Fri Jul 7th, 2006 at 03:55:28 PM EST
There was some discussion on this site at the end of last year that predicted that the US would see a crash in home prices, which have spiraled over the past several years. There were also predictions that this would be the start of a crash in the American economy. Most forecasters of the American real estate market had expected a definite cooling in the market, with fast growth areas slowing down dramatically in pricing (perhaps some price drops in these areas), but not an actual housing crash. I thought this might be a good time to update ET on what has happened in the housing markets, and some of the recent thinking on the future.
At this point it appears that while the red hot housing market has cooled, a housing crash is unlikely.
Still, the average median existing-home price jumped 6% from a year earlier to $230,000.
The average single-family home price will rise 3.5% between now and June 2007, says David Stiff, an economist with Fiserv Lending Solutions, which he says is still a decent gain.
In fact while definite cooling has and is expected to continue to occur, other areas of the country that have not benefited from the very strong price gains of the last several years, may now benefit:
But the index also showed that slowing price appreciation is balanced by underlying economic strength, said Mark Milner, PMI Mortgage Insurance's chief risk officer, in a statement. "In the absence of an unexpected economic shock, this makes a gradual cooling of the market the most likely outcome," Milner said.
"We'd reached a point where prices had gotten too far away from economic fundamentals," he added. "A return to a more normalized appreciation climate is a natural outcome."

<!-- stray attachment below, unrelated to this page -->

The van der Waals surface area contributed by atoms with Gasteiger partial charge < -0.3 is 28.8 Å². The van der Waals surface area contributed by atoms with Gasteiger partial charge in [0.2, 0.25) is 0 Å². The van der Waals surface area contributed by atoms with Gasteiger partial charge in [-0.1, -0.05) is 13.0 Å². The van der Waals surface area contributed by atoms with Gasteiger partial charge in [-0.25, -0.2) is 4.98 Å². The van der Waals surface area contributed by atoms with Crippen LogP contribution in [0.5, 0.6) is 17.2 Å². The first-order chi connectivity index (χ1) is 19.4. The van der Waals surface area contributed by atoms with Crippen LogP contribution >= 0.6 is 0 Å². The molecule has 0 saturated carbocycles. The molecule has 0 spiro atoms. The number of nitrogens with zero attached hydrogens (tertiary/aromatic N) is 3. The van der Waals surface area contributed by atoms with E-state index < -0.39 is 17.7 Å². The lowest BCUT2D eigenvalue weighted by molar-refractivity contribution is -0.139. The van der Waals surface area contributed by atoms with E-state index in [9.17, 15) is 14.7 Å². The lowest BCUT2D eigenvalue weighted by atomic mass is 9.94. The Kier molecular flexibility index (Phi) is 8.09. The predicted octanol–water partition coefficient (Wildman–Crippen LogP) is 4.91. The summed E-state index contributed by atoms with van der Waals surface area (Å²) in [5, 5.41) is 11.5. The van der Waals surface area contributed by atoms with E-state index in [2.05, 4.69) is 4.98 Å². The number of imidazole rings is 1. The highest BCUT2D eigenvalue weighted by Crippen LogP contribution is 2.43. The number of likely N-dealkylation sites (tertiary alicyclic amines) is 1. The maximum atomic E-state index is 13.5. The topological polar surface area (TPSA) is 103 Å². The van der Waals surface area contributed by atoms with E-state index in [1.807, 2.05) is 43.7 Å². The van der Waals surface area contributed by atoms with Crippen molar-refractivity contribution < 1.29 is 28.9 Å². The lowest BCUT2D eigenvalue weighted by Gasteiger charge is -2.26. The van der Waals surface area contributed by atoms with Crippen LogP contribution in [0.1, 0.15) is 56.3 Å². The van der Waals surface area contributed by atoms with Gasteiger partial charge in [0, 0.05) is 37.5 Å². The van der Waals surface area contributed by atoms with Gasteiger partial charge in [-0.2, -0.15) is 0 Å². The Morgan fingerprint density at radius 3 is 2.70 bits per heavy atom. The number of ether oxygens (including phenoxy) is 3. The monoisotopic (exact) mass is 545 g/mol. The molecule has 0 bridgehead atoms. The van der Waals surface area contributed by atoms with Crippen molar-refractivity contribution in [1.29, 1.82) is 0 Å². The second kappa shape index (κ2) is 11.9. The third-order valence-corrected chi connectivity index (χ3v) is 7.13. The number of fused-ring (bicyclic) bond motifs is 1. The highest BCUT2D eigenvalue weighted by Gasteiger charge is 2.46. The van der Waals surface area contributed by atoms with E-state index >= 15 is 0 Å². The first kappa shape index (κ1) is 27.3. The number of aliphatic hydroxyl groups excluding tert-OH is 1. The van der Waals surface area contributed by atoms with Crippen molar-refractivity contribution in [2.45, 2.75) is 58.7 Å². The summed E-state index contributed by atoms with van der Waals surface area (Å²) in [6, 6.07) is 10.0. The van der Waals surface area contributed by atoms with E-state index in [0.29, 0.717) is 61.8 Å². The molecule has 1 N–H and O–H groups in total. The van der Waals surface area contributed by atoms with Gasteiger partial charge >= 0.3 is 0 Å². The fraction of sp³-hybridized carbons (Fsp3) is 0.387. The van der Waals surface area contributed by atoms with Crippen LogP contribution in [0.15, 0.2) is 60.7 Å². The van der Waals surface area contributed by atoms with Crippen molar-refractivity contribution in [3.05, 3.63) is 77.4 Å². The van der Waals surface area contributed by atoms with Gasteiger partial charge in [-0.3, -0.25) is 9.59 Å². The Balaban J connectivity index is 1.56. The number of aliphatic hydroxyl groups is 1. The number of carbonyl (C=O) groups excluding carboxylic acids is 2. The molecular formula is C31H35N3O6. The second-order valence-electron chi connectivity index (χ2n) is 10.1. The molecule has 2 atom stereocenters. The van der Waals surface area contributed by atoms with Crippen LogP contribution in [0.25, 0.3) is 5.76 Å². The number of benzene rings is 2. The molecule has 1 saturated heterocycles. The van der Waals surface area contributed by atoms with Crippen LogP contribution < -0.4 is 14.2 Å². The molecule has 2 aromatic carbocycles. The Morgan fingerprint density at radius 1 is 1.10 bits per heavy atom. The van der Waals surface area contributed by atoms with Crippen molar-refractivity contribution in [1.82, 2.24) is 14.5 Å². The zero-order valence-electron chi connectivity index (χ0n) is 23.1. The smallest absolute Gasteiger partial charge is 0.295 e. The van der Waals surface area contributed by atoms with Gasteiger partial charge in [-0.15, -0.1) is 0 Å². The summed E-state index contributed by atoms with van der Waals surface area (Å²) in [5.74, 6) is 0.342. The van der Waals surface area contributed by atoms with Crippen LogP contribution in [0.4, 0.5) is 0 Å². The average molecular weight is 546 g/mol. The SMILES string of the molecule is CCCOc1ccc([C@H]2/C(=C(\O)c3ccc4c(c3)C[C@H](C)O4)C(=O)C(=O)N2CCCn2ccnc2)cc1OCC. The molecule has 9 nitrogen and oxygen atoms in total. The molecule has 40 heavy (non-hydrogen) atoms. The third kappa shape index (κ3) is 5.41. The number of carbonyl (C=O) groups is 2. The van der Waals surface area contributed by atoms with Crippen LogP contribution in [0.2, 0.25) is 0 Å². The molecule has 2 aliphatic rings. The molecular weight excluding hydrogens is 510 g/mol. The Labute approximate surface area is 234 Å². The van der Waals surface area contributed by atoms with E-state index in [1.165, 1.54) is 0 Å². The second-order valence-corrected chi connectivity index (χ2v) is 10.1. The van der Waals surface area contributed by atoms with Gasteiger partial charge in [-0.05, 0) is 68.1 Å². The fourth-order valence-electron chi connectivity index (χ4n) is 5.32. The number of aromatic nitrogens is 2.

And even though appreciation is slowing in a number of former hot spots, PMI found that half of these large metropolitan regions will maintain double-digit appreciation rates over the next two years.
Moreover, Yun says Portland, Ore., is seeing its housing market warm up, in part because prices in the city are very affordable relative to those in Northern California, and the area's job growth is strong.
On the East Coast, Yun says Richmond, Va., and Virginia Beach, Va., will benefit as people in the Washington D.C. region decide to cash in on big gains in that hot market to buy a larger home further south at a lower price.
"Baby boomers are buying their second homes now and plan to someday make them primary homes when they retire," Yun says. "Boomer buying patterns will keep a bust from happening in housing and will help shift hot spots to different parts of the country."
This referenced article does expect a 3--6% price decline over the next 12 months in some of the hottest areas that have seen 90%--150% price gains over the past several years, but not a crash.
Overall, the US economy boomed in Q1 2006, growing at 5.6%. Q2 was expected to slow dramatically, well below 3% (still fine but down), but latest estimates of Q2 are now for 3.3% growth, and an even stronger Q3. I would say that there is a variety of opinion on the going forward growth rates. The US markets seem to have two major concerns: first will the new Fed Chairman overreact to trying to slow inflation--the inter-bank rate has been raised 17 straight times, now at 5%, even as some see a slowing economy. Will he overreact and put the economy in a recession? (good for Drew who is now smacking his lips over a perceived wonderful pint of bitter, collected in London from yours truely). And second, the stock markets really don't like the uncertainty in the world with terrorism, and Iraq, Iran and North Korea--most recently shown with the market impact earlier this week when the North Koreans launched their test missles.
I'm still betting on a slowing, but still growing US economy, a Dow above 12,000 by year end, no recession, and Drew paying for the pint. -:)
PS: I don't recall Drew being one of those forecasting a housing crash, and I didn't mean to imply that--just savoring the hope of that pint.